We help make sure that resource managers in Maryland and Virginia have the most up-to-date science to help them as they make their decisions. And we help them work together by facilitating conversations at the Chesapeake Bay Program’s Sustainable Fisheries Goal Implementation Team.
NOAA Fisheries Science Efforts on Striped Bass
At NOAA Fisheries, we’re helping with research to find out more about what may be affecting striped bass numbers. We want to help the striped bass population return to a healthy state. Commercial fishing for striped bass is important because it helps feed people and supports livelihoods and industry. Recreational fishing for these fish is a treasured activity for many Chesapeake residents and visitors. We’re using science to learn more about the species, where they live, and what they need to thrive.
We fund scientists to carry out research into when and where striped bass migrate. This can help resource managers do a more accurate job when they set regulations that are area or time-specific.
Scientists are studying the nursery habitats that juvenile striped bass need to survive and grow. The Chesapeake Bay Program is funding the Virginia Institute of Marine Science to investigate this topic. The project is using data from Maryland and Virginia that was gathered during seine surveys about juvenile striped bass. They are also using information from trawl surveys including the Chesapeake Multispecies Monitoring and Assessment Program survey. Data from these surveys helps scientists identify and map where high-quality habitats are located around the Bay to inform restoration, conservation, and management decisions.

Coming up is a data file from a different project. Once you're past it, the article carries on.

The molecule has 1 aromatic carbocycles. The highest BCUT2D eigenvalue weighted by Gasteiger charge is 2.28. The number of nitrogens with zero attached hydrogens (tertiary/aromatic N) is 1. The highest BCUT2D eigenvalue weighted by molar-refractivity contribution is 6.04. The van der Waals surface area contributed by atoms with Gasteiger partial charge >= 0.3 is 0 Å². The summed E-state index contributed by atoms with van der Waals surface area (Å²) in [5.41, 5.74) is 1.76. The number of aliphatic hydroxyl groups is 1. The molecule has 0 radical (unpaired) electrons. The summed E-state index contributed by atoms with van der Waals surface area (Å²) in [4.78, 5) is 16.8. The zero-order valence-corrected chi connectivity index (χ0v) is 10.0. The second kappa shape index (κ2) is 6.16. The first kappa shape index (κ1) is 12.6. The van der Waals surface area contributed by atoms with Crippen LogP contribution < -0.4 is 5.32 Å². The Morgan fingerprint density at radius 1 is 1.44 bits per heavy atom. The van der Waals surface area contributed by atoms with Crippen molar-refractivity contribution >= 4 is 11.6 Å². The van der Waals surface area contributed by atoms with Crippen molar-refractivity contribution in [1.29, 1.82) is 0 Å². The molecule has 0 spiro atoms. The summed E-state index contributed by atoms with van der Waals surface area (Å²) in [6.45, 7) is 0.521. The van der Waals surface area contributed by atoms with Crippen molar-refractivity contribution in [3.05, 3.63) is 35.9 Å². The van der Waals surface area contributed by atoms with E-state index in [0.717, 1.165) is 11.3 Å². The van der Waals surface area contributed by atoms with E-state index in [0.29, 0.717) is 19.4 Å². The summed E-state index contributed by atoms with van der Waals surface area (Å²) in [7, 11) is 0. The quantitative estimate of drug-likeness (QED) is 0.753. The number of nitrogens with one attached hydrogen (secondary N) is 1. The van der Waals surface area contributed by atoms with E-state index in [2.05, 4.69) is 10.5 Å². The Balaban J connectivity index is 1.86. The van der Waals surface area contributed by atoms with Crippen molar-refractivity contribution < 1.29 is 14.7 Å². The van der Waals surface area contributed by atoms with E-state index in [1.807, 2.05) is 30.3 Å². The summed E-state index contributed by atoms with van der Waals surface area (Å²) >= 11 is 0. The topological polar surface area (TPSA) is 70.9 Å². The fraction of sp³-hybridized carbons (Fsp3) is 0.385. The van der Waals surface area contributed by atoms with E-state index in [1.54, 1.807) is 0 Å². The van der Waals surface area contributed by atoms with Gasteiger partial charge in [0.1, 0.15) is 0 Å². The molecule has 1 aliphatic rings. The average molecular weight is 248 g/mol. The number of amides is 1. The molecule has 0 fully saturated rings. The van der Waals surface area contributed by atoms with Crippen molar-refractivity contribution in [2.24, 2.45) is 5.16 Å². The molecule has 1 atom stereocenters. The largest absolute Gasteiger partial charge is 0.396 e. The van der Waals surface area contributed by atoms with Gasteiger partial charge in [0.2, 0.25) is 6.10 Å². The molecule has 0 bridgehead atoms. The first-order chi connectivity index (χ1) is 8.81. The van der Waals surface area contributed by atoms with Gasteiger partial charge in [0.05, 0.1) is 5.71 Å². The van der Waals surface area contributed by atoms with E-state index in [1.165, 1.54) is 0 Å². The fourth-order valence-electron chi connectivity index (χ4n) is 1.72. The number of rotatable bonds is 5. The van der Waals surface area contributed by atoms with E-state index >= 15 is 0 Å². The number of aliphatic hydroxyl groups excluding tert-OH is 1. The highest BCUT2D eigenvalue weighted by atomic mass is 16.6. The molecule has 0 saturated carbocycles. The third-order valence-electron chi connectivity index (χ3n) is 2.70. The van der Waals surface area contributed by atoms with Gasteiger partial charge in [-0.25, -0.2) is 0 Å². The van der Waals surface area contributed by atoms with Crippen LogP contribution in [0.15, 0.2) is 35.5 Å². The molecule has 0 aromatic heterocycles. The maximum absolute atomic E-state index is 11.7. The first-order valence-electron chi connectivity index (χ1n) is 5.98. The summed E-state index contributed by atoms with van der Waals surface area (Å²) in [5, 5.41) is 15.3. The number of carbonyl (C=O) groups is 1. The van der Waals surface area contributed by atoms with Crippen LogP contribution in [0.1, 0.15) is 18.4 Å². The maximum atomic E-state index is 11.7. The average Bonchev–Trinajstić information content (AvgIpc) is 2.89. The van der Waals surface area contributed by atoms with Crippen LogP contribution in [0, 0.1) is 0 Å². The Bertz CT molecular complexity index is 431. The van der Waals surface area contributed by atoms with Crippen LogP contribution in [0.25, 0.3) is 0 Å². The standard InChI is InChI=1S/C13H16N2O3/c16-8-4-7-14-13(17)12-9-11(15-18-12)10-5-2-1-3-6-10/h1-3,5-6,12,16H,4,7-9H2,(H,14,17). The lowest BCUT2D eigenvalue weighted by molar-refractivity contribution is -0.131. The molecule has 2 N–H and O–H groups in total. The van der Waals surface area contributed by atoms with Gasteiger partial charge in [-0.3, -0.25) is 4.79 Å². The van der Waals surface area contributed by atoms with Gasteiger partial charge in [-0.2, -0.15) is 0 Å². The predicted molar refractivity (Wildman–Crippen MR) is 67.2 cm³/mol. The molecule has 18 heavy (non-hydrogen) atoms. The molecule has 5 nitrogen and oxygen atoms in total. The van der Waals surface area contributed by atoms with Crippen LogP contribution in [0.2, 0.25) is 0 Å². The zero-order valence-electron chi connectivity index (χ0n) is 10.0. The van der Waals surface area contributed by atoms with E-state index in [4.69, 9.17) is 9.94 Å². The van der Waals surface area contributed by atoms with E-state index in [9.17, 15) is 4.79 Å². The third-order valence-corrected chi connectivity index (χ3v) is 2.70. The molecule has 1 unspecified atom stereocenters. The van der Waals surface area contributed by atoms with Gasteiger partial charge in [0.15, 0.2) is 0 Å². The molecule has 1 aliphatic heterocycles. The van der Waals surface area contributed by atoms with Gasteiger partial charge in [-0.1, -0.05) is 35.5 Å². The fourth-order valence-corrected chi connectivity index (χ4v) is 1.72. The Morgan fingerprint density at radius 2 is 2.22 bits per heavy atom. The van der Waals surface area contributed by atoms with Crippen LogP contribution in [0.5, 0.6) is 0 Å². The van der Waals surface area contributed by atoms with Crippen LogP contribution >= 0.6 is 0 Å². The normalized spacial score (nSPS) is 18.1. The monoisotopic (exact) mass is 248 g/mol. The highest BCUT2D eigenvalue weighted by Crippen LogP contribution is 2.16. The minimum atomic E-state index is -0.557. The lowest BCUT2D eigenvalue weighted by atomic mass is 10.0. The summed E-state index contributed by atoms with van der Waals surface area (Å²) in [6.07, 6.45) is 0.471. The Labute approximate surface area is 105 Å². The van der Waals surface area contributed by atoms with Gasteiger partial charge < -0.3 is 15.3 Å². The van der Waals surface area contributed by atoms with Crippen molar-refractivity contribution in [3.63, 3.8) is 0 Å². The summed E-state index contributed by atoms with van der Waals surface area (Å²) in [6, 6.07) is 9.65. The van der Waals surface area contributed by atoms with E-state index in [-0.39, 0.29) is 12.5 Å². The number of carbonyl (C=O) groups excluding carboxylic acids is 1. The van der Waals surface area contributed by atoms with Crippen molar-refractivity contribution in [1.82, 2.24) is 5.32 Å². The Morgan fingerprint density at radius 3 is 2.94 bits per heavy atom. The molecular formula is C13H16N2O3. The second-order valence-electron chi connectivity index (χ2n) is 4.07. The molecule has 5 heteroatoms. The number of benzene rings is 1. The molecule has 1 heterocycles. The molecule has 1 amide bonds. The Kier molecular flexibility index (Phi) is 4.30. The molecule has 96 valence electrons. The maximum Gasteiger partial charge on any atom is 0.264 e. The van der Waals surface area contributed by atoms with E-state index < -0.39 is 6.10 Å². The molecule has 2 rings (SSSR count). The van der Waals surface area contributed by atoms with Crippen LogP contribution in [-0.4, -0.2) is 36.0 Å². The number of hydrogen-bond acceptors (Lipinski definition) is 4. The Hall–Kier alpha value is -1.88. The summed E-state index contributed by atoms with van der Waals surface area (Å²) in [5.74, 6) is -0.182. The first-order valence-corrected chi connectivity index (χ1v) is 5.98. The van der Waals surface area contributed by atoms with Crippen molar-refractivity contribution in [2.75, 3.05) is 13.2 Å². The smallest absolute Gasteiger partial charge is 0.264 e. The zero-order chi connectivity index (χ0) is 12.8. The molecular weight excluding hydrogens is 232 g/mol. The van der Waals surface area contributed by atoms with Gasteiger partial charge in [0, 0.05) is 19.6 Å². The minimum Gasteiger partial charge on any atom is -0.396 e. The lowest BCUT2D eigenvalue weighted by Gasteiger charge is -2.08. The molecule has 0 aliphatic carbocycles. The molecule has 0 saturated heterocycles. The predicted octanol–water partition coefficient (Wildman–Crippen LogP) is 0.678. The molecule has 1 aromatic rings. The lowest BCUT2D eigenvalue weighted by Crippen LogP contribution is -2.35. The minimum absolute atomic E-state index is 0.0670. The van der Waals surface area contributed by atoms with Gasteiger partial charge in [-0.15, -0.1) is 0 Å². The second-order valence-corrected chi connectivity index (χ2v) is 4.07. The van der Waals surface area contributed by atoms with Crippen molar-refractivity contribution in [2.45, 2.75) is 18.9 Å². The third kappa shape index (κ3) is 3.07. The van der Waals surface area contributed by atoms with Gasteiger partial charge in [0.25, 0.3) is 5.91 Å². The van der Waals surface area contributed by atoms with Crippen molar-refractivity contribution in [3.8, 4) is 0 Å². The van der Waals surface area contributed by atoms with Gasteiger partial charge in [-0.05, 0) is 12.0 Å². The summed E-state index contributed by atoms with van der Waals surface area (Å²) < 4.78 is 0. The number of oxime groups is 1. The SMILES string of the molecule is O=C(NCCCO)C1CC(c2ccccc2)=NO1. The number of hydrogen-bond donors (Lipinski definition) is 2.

Through the Cooperative Institute for the North Atlantic Region, we are funding Chesapeake Bay-specific population studies on striped bass. Research by the University of Maryland Center for Environmental Science and Virginia Institute of Marine Science will improve understanding of Chesapeake Bay status and trends and help identify what drives population changes. Factors that affect striped bass can include environmental changes, land use, and human activities. This year, the project will explore ways to combine data from fisheries, scientific surveys, and tagging studies. This will help us better understand changes in the striped bass population in the Chesapeake Bay and coastwide.
This year, we will partner with the Virginia Marine Resources Commission and Maryland Department of Natural Resources to deploy two arrays of acoustic telemetry receivers. One will cross the mouth of the Bay; the other will be near the Chesapeake Bay Bridge near Annapolis. These receivers will let researchers know when fish that have special tags attached to them swim near the receiver arrays. That helps researchers learn more about when and where fish migrate.
We also support researchers who are learning more about the food striped bass need to grow and survive. For example, we are working on understanding the Chesapeake Bay’s forage base. We are also developing ways to track the health of Bay anchovy and polychaetes (worms), which striped bass eat.